Monitoring your heart rate helps increase your performance and improve your training to get to your goals faster. Just about every endurance activity you participate in is better measured by heart rate monitoring. It is actually one of the most efficient ways to guarantee you get the maximum cardiovascular benefits.

When it comes to exercising in the water, heart rates are notoriously lower than any on-the-ground exercise. When you’re swimming, your heart rate is usually 15 to 20 BPM lower than when you’re running. To be able to understand why, you first need to know about the 6 main factors that influence and lower the aquatic heart rate, then understand the concept of aquatic deduction.

Factors that affect the heart rate:

  • Temperature: Water temperature affects heart rate while swimming. The hotter the water, the more similar your heart rate is to the same effort while running. A runner’s heart rate also increases when it gets hotter.
  • Compression: the water acts like a compressor on all body parts, thus the heart has to work less to return the blood from the limbs.
  • Partial Pressure: In running your body position is vertical and your blood pressure and the assistance of gravity are different than when you are horizontal while swimming, where your blood pressure is lower and there is no gravity assisting the blood to be pumped out of the heart and down to the lower extremities. The swimming position as well as water pressure allows more blood flow to the heart.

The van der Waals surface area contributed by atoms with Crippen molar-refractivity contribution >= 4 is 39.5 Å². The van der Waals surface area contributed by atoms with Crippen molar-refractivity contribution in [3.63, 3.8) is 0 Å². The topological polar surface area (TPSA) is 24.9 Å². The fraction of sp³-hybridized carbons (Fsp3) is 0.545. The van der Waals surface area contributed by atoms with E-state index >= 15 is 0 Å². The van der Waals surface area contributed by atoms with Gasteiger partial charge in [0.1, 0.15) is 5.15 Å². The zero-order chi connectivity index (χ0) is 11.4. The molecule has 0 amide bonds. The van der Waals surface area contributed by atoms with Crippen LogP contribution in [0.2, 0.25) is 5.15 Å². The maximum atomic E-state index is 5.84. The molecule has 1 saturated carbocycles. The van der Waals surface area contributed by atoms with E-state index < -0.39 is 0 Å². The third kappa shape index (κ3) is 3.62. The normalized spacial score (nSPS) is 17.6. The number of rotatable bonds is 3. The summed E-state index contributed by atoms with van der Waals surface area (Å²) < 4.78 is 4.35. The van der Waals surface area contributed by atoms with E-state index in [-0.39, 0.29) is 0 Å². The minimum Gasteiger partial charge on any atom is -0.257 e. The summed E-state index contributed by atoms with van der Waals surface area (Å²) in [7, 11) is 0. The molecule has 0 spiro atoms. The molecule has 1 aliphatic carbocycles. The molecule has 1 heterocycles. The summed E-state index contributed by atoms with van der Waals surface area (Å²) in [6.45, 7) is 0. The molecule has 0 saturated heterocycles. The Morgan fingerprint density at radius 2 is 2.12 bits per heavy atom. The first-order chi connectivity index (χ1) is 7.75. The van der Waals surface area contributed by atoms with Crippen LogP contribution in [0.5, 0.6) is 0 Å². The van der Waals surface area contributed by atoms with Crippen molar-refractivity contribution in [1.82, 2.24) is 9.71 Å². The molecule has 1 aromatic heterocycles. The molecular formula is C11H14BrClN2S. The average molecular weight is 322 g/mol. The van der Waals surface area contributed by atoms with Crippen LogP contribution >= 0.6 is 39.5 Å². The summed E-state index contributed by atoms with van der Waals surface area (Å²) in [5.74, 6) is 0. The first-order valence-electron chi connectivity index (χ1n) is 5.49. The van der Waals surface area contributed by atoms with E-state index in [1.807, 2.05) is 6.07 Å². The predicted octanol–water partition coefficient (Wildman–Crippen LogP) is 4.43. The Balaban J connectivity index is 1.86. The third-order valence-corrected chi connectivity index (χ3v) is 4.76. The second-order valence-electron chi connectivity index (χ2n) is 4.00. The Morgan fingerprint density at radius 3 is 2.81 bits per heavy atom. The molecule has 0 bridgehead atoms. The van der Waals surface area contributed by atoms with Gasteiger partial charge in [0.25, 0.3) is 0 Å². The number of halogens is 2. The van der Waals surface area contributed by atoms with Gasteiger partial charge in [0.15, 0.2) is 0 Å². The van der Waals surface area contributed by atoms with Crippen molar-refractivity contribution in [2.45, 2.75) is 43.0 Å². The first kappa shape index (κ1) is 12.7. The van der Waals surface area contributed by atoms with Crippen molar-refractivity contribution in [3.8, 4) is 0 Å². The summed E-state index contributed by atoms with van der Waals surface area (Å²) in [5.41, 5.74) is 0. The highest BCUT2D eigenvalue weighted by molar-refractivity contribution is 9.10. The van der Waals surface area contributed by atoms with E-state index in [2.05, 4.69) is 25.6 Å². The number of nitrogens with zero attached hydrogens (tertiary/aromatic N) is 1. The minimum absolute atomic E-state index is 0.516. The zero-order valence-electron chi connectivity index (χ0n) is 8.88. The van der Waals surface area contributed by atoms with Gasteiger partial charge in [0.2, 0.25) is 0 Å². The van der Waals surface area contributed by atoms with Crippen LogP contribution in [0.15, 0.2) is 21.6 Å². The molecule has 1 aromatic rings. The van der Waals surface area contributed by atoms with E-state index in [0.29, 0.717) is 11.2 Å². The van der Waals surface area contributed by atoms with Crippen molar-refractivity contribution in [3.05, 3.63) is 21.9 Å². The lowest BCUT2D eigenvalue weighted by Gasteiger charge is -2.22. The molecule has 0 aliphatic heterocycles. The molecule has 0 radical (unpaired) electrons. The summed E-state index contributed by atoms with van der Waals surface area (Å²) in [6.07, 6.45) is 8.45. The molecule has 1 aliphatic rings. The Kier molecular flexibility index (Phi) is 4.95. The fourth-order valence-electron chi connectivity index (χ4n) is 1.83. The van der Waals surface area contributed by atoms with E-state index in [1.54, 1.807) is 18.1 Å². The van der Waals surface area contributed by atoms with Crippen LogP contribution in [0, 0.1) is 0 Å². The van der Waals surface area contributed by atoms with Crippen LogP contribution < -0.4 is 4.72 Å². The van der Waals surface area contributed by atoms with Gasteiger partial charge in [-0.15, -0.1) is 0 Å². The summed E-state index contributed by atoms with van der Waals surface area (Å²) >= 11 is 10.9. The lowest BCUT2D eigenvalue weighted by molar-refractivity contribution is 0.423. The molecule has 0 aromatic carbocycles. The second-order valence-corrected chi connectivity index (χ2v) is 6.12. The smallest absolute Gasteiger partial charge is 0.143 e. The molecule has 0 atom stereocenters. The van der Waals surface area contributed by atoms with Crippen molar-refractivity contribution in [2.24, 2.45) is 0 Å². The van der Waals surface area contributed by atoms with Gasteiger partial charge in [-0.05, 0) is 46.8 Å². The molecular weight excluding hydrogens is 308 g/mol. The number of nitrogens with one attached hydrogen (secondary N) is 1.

• The dive reflex: this is the body’s physiological response to submersion in cold water and includes selectively shutting down parts of the body in order to conserve energy for survival.
  • Reduced body mass.

So how do you take all these factors into account to calculate your heart rate in the water?

This difference in heart rates can be evaluated with the concept of aquatic deduction. In the past, an acceptable heart rate deduction when exercising in water was just reducing your BPM by 17. Nowadays, a percentage deduction is more advised as a straight calculation might risk skewing the numbers at the upper and lower end of the target HR range. There are 2 different options to calculate an aquatic HR, derived from 2 different studies, both agreeing that the approach varies with each individual.

Option 1: British study:

This study assumes that the heart rate in dry land needs to be reduced by an aquatic deduction factor of 13%:

Option 2: Brazilian study:

This study uses the new Kruel Aquatic Individual HR Deduction to find the heart rate that corresponds to the required intensity:

[(HRmax – Resting HR – Aquatic Deduction) x Desired Intensity Percentage] + Resting HR = Target Intensity with the aquatic deduction.

HRmax = 220 – age OR

HRmax = 206.9 – (0.67 x age)

At Instabeat, we use your maximum and resting heart rate in order to determine your aquatic heart rate zones that correspond to the real-time color-coded display on your device.



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